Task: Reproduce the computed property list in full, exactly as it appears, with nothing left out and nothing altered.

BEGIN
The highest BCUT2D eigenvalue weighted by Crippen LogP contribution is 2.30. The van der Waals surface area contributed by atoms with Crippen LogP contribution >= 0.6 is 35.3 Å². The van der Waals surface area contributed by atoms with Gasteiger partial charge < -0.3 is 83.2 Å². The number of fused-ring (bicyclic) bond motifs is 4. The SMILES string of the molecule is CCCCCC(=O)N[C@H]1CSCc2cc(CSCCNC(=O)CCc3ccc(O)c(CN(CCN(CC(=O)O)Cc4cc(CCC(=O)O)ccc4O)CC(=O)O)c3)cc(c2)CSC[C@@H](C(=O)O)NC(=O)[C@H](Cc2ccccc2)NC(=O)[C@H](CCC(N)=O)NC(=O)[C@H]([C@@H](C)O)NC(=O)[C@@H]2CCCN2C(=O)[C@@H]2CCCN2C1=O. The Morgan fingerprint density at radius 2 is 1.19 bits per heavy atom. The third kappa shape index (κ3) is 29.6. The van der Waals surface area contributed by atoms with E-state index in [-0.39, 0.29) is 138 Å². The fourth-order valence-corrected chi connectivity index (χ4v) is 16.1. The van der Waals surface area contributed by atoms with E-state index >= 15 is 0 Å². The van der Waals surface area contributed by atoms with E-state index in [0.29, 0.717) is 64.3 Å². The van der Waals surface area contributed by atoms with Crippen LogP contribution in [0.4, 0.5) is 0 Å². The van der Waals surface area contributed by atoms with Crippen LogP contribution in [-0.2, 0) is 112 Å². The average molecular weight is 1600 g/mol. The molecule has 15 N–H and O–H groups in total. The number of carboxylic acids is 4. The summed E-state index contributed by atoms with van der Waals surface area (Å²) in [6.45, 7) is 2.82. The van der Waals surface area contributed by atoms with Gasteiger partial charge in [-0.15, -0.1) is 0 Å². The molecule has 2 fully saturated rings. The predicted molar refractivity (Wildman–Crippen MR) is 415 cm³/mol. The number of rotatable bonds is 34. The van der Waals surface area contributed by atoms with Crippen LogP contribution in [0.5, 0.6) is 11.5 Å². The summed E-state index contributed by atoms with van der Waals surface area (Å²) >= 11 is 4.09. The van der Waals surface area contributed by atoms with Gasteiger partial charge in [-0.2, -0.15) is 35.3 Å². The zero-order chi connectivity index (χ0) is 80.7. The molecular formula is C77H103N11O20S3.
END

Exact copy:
The highest BCUT2D eigenvalue weighted by Crippen LogP contribution is 2.30. The van der Waals surface area contributed by atoms with Crippen LogP contribution >= 0.6 is 35.3 Å². The van der Waals surface area contributed by atoms with Gasteiger partial charge < -0.3 is 83.2 Å². The number of fused-ring (bicyclic) bond motifs is 4. The SMILES string of the molecule is CCCCCC(=O)N[C@H]1CSCc2cc(CSCCNC(=O)CCc3ccc(O)c(CN(CCN(CC(=O)O)Cc4cc(CCC(=O)O)ccc4O)CC(=O)O)c3)cc(c2)CSC[C@@H](C(=O)O)NC(=O)[C@H](Cc2ccccc2)NC(=O)[C@H](CCC(N)=O)NC(=O)[C@H]([C@@H](C)O)NC(=O)[C@@H]2CCCN2C(=O)[C@@H]2CCCN2C1=O. The Morgan fingerprint density at radius 2 is 1.19 bits per heavy atom. The third kappa shape index (κ3) is 29.6. The van der Waals surface area contributed by atoms with E-state index in [-0.39, 0.29) is 138 Å². The fourth-order valence-corrected chi connectivity index (χ4v) is 16.1. The van der Waals surface area contributed by atoms with E-state index >= 15 is 0 Å². The van der Waals surface area contributed by atoms with E-state index in [0.29, 0.717) is 64.3 Å². The van der Waals surface area contributed by atoms with Crippen LogP contribution in [0.4, 0.5) is 0 Å². The van der Waals surface area contributed by atoms with Crippen LogP contribution in [-0.2, 0) is 112 Å². The average molecular weight is 1600 g/mol. The molecule has 15 N–H and O–H groups in total. The number of carboxylic acids is 4. The summed E-state index contributed by atoms with van der Waals surface area (Å²) in [6.45, 7) is 2.82. The van der Waals surface area contributed by atoms with Gasteiger partial charge in [-0.15, -0.1) is 0 Å². The molecule has 2 fully saturated rings. The predicted molar refractivity (Wildman–Crippen MR) is 415 cm³/mol. The number of rotatable bonds is 34. The van der Waals surface area contributed by atoms with Crippen LogP contribution in [0.5, 0.6) is 11.5 Å². The summed E-state index contributed by atoms with van der Waals surface area (Å²) >= 11 is 4.09. The van der Waals surface area contributed by atoms with Gasteiger partial charge in [-0.2, -0.15) is 35.3 Å². The zero-order chi connectivity index (χ0) is 80.7. The molecular formula is C77H103N11O20S3.